This idea is strengthened as Edward’s introduction into their world later threatens the safety of suburbia, and in their ignorance they force him and his independence out of society forever. Despite this, they are made to face their intolerance every year as Edward’s influence on the suburb remains in the form of the snow he creates with his scissors. Thus, the visual composition of ‘Edward Scissorhands’ enhances both the narrative and characterisation by promoting Burton’s condemnation of the social rejection of outsiders. Through colour and architecture, the audience – unlike the suburbanites – can recognise the beauty of abstract forms and appreciate the irony inherent in rejecting a constructed being as Burton suggests we are all controlled and manipulated in order to be accepted into society.
Sound is one production element of ‘Edward Scissorhands’ which works to not only establish the character of Edward, but also defines the relationships he has with those who come to surround him.
Scored by composer Danny Elfman, his often tender, pensive and romantic soundtrack highlights Edward’s emotions as he tries to assimilate into suburbia. The seemingly cheerful music which plays during the film’s opening scene initially makes the audience feels as though the neighbourhood is ‘perfect’; however, the sense of a darker underbelly is suggested when the music suddenly becomes ‘eerie’ as Peg looks up at Edward’s dark castle – completely disconnected from the pastel suburb – and decides to visit in an attempt to sell him Avon products. This works to establish not only Edward’s literal and metaphorical distance from ‘normality’, but presents him as something different and menacing.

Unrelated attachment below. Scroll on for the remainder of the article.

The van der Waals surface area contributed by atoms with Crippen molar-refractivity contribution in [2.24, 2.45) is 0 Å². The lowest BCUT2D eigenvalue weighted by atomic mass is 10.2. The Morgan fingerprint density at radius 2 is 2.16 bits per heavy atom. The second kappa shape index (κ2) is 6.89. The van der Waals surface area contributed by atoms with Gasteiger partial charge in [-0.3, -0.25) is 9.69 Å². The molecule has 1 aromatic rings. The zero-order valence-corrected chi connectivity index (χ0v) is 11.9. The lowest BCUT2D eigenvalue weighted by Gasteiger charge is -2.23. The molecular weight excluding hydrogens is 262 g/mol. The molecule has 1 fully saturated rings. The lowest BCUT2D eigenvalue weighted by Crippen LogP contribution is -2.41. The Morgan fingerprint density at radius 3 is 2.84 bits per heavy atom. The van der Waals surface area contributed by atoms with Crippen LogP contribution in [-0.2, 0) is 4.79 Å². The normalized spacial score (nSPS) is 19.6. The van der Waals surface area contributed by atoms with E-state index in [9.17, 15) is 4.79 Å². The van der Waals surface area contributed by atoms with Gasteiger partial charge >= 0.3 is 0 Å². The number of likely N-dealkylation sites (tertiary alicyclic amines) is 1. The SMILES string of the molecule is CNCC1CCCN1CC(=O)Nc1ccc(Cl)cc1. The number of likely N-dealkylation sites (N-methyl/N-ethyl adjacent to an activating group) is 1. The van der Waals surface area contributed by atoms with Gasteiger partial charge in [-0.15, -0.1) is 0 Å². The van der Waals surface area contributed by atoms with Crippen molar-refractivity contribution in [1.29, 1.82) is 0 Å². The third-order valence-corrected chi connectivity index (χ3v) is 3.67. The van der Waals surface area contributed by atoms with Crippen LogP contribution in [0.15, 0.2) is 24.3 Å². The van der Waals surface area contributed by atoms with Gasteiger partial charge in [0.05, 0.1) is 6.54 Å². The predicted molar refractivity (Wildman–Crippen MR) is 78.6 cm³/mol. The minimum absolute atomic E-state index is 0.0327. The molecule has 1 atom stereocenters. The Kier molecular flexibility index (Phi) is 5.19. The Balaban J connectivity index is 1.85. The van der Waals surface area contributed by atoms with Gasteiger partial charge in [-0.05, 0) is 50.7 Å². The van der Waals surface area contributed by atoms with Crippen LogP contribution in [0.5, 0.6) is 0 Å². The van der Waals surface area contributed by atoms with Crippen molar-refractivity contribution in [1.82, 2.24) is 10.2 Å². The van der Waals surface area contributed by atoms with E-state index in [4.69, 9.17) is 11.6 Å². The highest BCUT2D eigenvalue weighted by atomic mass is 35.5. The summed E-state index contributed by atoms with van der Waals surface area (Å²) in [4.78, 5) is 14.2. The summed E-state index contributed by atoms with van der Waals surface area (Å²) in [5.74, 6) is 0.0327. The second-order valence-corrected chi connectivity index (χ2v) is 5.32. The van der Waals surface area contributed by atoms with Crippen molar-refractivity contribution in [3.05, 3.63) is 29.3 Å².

This is entirely different from the operatic choruses and plucky strings adopted later in the film when Edward is seemingly accepted by the unforgiving town. This upbeat score is designed to elicit happiness from the audience which is reflective of Edward’s acceptance and the positive relationships he has built; this is combined with the slashing sound of Edward’s scissors which is particularly obvious when he is sculpting hedges or cutting the women’s hair.